Twelve things about squash that I don’t enjoy…

Crowding in SquashThe energy, the workout and the social aspects of squash are some of the things that bring me back to the squash court. However, like anything else, there are some aspects of the game, players’ behaviour, and the inherent dangers of squash that I would like to see less of. Here are twelve things about squash that I don’t enjoy.

Monopolizing warm up time – Dealing with an opponent who hits twenty warm up shots on his/her side before passing the ball can be frustrating to say the least. A fifty-fifty split would be nice!

Incessantly arguing “let” calls – Every club has their share of players who dispute “let” calls that go against them. Would be good if they could make their point and move on.

Body checking to establish “let” calls – Tackling opponents from the back to let them know that they are in your way is a little extreme. It must be the hockey influence!

Getting hit with the squash ball – If you play squash, you will get hit with the ball at some point. Unintentional or intentional hits are part of the game. Either way, it’s not an enjoyable experience.

Getting hit with the squash racquet – The same as above. Except, hits involving racquets are almost always unintentional. Beware of tennis players on the squash court!

Players who crowd opponents – In a referee-less game, this can be a problem. Here’s a squash song by a band called White Pigeon that is appropriately called “Don’t get too close.”

Fishing for unrealistic “lets” – Occasionally, players seem to forget that they need to have a legitimate chance at getting to the ball and making a shot.

Calling interference and then continuing to play – Players need to realize that it is an “either or” situation. Hitting a winning shot after your opponent has stopped play, sort of defeats the purpose.

Racquet abuse – Players who throw racquets and smash the ball when it is not in play can be disconcerting. Cooler heads need to prevail on the squash court.

Squash goggles that fog up – So called “non-fogging” eye protection goggles that fog up the minute you set foot on the court can be a pain in the neck. I am still searching for the one that lasts me a full game!

Forty minute duration for court bookings – Having to give up the court as you head into the fifth game can be a bummer!

Marking shoes on the squash court – A squash court with black scuff marks from running shoes or cross trainers is more than a visual distraction. It can result in an uneven floor surface and slow the ball down.

So, what are some aspects of squash that bug you? Please comment and share using the options below.

8 comments for “Twelve things about squash that I don’t enjoy…

  1. Andy Hind
    January 15, 2014 at 9:09 AM

    As a “retired” squash player, I can certainly endorse all the things you have mentioned, Dax. Top of my list, hogging the ball in the warm-up. This happens so often “nowadays” that I wonder whether this kind of on-court etiquette is taught anymore! Likewise, shouting, or making any other sort of commentary during a rally is also bad etiquette and very off-putting for the opponent. So much so, that a let would be appropriate in a lot of instances.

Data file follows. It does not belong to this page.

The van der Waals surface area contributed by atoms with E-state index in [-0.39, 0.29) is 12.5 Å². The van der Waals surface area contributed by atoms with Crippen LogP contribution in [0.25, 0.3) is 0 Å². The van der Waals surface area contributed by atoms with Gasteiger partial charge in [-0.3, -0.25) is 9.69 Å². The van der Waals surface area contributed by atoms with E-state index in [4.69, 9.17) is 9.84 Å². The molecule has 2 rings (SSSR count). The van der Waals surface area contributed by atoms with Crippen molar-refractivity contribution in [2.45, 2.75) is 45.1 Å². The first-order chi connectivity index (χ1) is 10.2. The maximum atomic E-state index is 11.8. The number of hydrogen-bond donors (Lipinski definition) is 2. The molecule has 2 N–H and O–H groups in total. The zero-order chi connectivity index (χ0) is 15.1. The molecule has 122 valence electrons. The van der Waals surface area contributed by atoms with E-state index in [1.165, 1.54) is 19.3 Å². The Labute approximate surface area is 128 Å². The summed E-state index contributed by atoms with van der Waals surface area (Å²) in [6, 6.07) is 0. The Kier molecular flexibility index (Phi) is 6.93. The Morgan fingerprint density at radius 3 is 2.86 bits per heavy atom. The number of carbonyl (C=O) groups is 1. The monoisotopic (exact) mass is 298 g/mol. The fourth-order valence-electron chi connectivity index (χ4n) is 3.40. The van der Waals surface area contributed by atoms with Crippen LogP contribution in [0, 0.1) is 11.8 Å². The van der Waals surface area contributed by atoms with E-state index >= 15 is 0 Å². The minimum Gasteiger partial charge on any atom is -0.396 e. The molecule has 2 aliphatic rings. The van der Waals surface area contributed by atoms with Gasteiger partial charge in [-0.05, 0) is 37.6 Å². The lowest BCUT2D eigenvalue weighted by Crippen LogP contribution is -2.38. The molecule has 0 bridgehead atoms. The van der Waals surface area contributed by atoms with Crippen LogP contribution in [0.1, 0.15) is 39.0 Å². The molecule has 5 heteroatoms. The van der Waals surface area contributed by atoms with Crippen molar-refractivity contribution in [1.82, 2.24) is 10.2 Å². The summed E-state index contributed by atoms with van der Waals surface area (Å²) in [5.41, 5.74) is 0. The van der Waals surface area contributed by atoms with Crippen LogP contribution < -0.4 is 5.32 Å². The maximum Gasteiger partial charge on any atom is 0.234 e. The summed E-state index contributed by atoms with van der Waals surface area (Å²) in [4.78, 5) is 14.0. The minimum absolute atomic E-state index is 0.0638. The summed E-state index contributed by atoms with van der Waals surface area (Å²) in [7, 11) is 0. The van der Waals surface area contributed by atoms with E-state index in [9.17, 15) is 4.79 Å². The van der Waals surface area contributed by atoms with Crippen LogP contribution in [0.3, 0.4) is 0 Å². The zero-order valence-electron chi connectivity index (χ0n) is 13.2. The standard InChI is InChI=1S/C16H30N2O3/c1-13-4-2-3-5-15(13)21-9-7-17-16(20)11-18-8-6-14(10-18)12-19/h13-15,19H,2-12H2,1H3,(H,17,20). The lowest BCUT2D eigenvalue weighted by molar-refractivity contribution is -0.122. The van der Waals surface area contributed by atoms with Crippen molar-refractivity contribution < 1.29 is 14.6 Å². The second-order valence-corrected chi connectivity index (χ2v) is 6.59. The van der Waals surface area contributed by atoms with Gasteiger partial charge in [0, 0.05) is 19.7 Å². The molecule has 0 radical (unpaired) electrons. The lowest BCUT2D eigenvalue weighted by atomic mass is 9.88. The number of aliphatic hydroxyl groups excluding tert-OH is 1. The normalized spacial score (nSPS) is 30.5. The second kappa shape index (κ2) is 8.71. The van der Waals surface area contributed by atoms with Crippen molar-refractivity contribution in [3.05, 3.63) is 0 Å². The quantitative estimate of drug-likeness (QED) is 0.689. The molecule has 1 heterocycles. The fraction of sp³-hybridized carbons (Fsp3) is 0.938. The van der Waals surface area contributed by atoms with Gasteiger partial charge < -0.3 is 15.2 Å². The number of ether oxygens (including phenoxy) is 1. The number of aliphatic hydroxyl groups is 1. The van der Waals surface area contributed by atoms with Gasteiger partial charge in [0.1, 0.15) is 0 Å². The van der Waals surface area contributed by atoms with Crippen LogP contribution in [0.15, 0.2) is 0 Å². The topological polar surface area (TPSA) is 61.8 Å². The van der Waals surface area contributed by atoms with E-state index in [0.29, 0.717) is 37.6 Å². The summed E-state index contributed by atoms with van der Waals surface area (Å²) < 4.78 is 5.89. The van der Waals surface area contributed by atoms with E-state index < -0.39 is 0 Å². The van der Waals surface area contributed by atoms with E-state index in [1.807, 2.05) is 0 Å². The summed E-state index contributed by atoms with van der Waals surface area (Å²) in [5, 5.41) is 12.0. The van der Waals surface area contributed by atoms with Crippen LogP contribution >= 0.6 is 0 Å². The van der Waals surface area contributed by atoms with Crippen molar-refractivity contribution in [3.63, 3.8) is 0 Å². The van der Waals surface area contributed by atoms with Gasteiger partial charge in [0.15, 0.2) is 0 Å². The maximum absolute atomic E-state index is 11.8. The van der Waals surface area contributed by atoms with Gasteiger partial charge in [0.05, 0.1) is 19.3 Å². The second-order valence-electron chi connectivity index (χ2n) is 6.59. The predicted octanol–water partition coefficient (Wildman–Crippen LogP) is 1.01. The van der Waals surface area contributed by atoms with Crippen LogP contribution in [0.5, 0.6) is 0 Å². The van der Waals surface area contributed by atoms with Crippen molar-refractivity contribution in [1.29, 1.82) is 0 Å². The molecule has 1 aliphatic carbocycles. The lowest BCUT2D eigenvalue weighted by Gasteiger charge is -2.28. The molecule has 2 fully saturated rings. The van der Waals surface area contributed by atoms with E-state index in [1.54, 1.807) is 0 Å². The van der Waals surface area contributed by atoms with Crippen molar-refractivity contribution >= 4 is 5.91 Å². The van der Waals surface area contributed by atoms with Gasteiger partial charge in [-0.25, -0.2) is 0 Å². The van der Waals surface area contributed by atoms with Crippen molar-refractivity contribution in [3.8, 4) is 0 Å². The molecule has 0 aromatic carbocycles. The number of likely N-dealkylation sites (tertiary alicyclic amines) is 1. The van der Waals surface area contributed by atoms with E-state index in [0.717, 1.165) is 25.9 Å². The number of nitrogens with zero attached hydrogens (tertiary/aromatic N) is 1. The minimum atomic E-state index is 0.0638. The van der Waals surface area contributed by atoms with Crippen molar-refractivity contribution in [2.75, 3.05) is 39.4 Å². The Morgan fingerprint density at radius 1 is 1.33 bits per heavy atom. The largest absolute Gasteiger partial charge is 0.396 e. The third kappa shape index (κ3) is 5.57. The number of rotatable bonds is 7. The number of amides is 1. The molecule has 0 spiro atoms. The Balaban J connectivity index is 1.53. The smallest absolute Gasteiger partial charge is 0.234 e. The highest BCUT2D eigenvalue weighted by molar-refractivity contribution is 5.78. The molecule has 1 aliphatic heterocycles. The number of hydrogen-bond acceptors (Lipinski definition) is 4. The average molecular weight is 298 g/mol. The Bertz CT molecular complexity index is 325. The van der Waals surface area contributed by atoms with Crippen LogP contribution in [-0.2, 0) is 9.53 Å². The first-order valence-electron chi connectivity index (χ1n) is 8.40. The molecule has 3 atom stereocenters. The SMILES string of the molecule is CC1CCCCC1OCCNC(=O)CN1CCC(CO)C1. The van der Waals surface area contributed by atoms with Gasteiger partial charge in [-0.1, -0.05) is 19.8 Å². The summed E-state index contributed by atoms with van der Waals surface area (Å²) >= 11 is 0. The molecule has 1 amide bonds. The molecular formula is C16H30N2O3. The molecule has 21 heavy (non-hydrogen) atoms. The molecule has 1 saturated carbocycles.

• Dax
      January 15, 2014 at 5:35 PM

      Andy, You have a point. The etiquette aspect of both squash and tennis seem to be taking a beating.

      Another one that bugs me no end is when players don’t pass the ball from their side of the court after a rally. Some players actually wait for you to pick it up from their side! Catching their breath, I guess…

  2. Alfred
    January 13, 2014 at 8:58 AM

    Well said Dax. That body checking aspect is very dangerous and at the top of my list. People loose sight of the serious harm that could come with running into someone when they least expect it.

    • Dax
      January 14, 2014 at 10:34 PM

      Alfred, I agree. In a sense it is probably more dangerous than getting hit with the ball or racquet…

  3. Peter Cover
    January 12, 2014 at 10:36 AM

    Right on Dax…..One more I would add is dirty floors and marked side walls.

    • Dax
      January 12, 2014 at 10:58 AM

      Thanks Peter!

      Dust bunnies and debris on the court floor should be an easy one to fix; but does not seem to get done. As for the walls, I wonder if it would be easier to keep clean, if it was all glass?

  4. January 12, 2014 at 8:35 AM

    I share your loathing of all these 12 but I think there should be a special place in hell reserved for the opponent who refuses to share the ball during warm-ups. When subtle hints fail, I’ve resorted to leaving the court during the warm-up to fetch another ball and returning to start my own solo warm-up on “my half” of the court.

    I’ve given up on finding anti-fogging goggles but this product http://www.imaskusa.com/ intrigues me. I found it effective during a single=game tryout but I can’t speak for it’s effectiveness in the second hour of a tough session of matches. And it would help if it didn’t leave the wearer looking like a poor man’s version of Robocop.

    • Dax
      January 12, 2014 at 10:52 AM

      Deji, Very clever! The pregame solo warm-up would only work on the squash court. I would like to have seen the other person’s reaction!

      I checked out the site. It does look interesting. Have you tried it? A pic with you wearing it should be good for a few laughs…

      I always wondered about this one worn by NBA star Richard Hamilton – http://bit.ly/JS2oFe

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